Thursday, November 11, 2010

Where's the respect?

Yesterday, I wrote that the rhetoric and political agenda of conservative Christianity can easily be interpreted as disrespectful towards those of us who don't share their religious views and policy preferences (Don't say "abortion is murder"). This rhetoric is often moralistic -- suggesting that anyone who disagrees is fundamentally degenerate, rather than simply being mistaken about one rather small part of life. The political agenda is often punitive -- insisting that certain behaviors are obligatory or prohibited, rather than simply being encouraged or discouraged.

While I believe that conservative Christians are the main source of this disrespect in public discourse, I figure that I should try to figure out where they may feel disrespected by the people whom they disagree with. Unfortunately, many public figures make constant spurious claims that Christians are the victims of frequent disrespect, yet the examples that they cite (e.g. "The War on Christmas") are typically nothing more than non-Christians challenging the cultural dominance of Christianity.

Here are the issues where I expect that conservative Christians (really, social conservatives more generally) may feel that their sense of morality is being disparaged, or that they are being prohibited from engaging in important aspects of their desired lifestyle.

  • Animal rights: There's nothing worse than being called a murderer. Animal rights activists can get pretty extreme in their rhetoric. Luckily, the absolutists have no real political or social influence. While conservatives may call these people "leftists", in fact they are just as likely to target their fellow "leftists" as anyone else. In fact, one of their favorite targets is another stereotypical "leftist" group -- biologists engaged in animal research. Another favorite target of animal rightists is the hedonistic, fur-clad cosmopolitan elite who the cultural conservatives often rail against. Regular Americans eating cheeseburgers almost never receive any attention from these people. The small-town family farm of conservative ideal is typically viewed as being a pretty humane system for producing meat. Vegetarians are definitely more common on "the left" than "the right", but they are typically pretty tolerant of us carnivores, and there isn't any reason that a Christian must eat meat (is there?). The only real conflict between traditionalists and vegetarians arises over hunting, but vegetarians will typically cede the issue if the hunters make the case that it is an important part of non-elite culture and livelihood (but British fox hunting doesn't get a pass).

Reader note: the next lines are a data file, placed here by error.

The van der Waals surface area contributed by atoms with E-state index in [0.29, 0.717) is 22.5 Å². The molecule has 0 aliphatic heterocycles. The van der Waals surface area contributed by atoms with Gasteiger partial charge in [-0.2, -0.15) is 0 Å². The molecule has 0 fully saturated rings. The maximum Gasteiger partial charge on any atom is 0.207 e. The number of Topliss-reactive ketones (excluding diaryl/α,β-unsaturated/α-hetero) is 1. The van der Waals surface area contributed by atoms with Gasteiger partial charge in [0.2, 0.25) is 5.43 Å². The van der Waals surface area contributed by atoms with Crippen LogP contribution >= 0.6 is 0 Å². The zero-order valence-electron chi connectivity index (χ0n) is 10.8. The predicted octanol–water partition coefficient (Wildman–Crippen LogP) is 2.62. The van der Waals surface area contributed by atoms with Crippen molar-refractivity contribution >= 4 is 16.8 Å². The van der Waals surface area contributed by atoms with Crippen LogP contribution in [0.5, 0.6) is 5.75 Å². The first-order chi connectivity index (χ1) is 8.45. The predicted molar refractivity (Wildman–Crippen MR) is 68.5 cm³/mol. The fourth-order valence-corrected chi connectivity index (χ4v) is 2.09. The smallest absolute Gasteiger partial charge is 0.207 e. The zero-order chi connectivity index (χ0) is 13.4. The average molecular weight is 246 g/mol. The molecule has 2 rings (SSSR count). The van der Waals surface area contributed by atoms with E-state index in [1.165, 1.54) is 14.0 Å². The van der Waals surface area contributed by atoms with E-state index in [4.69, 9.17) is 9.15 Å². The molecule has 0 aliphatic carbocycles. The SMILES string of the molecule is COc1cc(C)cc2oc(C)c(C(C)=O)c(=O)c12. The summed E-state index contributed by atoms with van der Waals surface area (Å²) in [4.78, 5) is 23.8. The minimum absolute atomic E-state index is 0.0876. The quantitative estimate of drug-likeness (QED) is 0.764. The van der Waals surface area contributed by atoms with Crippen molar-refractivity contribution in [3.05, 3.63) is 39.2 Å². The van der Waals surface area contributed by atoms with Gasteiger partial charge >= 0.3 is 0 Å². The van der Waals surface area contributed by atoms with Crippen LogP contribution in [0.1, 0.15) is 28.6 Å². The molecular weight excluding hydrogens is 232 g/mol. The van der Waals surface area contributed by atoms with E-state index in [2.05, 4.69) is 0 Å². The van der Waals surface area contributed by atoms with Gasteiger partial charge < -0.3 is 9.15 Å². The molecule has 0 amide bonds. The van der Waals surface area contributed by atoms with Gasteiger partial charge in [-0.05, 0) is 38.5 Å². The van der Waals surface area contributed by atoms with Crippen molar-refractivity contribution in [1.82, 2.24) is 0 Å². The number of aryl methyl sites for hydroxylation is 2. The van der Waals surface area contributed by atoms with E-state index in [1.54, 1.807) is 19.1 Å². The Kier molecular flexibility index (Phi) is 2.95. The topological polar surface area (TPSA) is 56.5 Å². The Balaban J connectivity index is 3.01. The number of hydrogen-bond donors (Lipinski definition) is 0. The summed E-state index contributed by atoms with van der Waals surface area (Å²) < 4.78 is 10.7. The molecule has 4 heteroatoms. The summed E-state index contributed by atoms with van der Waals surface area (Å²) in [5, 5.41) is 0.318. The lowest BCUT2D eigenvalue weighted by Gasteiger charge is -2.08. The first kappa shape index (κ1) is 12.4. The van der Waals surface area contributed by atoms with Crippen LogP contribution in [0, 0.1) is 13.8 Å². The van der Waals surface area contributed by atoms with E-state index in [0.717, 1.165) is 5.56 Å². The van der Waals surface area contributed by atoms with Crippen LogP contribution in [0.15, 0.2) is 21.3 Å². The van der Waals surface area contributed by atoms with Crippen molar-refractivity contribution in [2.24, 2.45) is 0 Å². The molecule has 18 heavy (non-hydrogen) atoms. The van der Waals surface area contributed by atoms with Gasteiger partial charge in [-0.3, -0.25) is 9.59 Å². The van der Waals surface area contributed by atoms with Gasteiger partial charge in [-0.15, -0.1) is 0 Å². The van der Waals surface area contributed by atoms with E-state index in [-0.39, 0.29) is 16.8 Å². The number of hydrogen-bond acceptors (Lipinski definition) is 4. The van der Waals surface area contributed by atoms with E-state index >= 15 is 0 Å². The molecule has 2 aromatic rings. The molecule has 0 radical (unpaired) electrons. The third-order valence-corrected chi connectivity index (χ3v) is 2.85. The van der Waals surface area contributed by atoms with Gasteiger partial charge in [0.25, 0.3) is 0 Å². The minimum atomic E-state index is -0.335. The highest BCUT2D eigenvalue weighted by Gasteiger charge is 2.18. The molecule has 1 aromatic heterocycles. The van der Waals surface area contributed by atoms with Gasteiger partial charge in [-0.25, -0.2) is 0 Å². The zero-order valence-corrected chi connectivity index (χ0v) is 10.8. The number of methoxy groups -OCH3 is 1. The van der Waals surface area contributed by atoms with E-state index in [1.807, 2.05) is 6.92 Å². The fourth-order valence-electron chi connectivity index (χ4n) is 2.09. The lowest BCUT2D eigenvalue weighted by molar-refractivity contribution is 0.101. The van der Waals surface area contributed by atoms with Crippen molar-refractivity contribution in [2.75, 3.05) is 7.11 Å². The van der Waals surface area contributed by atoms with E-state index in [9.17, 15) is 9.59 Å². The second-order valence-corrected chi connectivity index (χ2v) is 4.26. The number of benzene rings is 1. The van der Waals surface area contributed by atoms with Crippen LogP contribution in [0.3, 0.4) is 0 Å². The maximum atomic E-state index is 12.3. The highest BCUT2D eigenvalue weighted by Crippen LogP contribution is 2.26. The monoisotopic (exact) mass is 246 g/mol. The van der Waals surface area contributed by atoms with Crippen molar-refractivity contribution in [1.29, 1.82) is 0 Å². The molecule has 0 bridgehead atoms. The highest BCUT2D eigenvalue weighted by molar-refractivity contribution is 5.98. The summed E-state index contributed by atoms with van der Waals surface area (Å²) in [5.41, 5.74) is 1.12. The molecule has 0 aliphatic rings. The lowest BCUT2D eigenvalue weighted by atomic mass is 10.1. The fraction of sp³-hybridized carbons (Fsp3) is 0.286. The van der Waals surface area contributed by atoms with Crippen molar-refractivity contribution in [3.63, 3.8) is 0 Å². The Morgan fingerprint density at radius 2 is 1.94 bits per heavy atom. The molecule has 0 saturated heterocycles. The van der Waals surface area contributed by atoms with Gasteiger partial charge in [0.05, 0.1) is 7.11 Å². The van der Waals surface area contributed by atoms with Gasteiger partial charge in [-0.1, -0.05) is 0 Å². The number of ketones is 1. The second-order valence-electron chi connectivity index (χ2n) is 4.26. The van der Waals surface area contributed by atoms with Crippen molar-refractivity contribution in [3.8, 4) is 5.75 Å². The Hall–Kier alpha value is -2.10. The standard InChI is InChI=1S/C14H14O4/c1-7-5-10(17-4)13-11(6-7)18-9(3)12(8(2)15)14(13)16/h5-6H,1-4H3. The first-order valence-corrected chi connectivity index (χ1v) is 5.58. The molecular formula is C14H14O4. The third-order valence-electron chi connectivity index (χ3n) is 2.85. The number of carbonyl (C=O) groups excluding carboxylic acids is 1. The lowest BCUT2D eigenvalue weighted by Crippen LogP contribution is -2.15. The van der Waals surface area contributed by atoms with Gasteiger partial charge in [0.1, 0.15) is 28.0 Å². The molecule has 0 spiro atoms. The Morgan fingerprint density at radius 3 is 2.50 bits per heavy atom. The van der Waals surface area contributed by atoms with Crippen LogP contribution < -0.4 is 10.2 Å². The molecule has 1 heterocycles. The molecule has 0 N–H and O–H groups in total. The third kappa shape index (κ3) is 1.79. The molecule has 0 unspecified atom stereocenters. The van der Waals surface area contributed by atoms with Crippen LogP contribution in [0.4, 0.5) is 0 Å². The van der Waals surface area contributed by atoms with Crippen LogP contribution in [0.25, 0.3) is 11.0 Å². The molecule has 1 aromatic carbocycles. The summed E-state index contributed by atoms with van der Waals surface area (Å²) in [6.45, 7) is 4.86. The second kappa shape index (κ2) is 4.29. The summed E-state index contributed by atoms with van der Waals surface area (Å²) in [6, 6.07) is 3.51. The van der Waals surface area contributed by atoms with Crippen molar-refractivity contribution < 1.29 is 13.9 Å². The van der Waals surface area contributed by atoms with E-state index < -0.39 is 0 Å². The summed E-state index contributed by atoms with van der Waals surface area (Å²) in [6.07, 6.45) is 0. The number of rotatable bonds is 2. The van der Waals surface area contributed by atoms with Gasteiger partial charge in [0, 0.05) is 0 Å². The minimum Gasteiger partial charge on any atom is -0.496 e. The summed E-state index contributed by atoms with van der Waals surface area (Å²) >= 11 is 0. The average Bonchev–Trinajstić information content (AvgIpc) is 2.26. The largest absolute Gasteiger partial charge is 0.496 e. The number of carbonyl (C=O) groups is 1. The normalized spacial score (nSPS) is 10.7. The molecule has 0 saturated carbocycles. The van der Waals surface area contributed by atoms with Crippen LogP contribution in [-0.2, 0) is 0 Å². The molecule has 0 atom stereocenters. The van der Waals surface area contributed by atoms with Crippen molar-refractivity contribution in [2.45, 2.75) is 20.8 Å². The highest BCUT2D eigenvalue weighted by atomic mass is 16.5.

• Gun prohibition: As with hunting, some extremists will attribute base motives to people who want to own guns, such as bloodlust or a desire to dominate others (frankly, many Republicans have done a lot to connect these ideas in public perception). However, most calls for restricting gun ownership are framed as utilitarian anti-crime measures. As with meat-eating, gun ownership doesn't have anything to do with Christianity, though guns do play a role in some traditional lifestyles. The prospect of broad gun prohibition is politically plausible, but remote. If conservatives are concerned about losing their guns, that risk is nothing compared to the prohibitions that they are imposing on others.
  • Multiculturalism/Libertinism: Conservatives are often depicted as "hateful" or "dictatorial" for holding others to certain standards. This is often a reasonable response to attempts by conservatives to impose their cultural preferences on others. However, this hostile response is not justified if the conservative is trying to persuade others to change their lifestyle in the absence of coercion. But unless we have a culturally libertarian state (including unlimited immigration), non-conservatives will be justifiably suspicious that any advocacy for cultural uniformity is just a prelude to violence.
  • Abortion: Opposition to abortion is often ascribed to an attitude that women are subordinate to men. This accusation is probably made to quickly in many cases, but I cannot say that it is unprovoked; if you want to dictate major life decisions to women, be prepared to be called "sexist". While not all opponents of abortion are sexist, there is good evidence than a good portion of them are, and America traditionally was sexist, so a traditionalist should not be too shocked by this accusation.
To sum it up, these non-traditionalist moralists typically have little influence and very rarely pass legislation that severely interferes with the continuation of traditions. The only issue where I think that traditionalists could reasonably feel disrespected by mainstream attitudes is with regards to gun ownership, and even there they face rather weak opposition.

Aside from partisan posturing and attacks on politicians, most disrespect in public discourse originates from conservatives.

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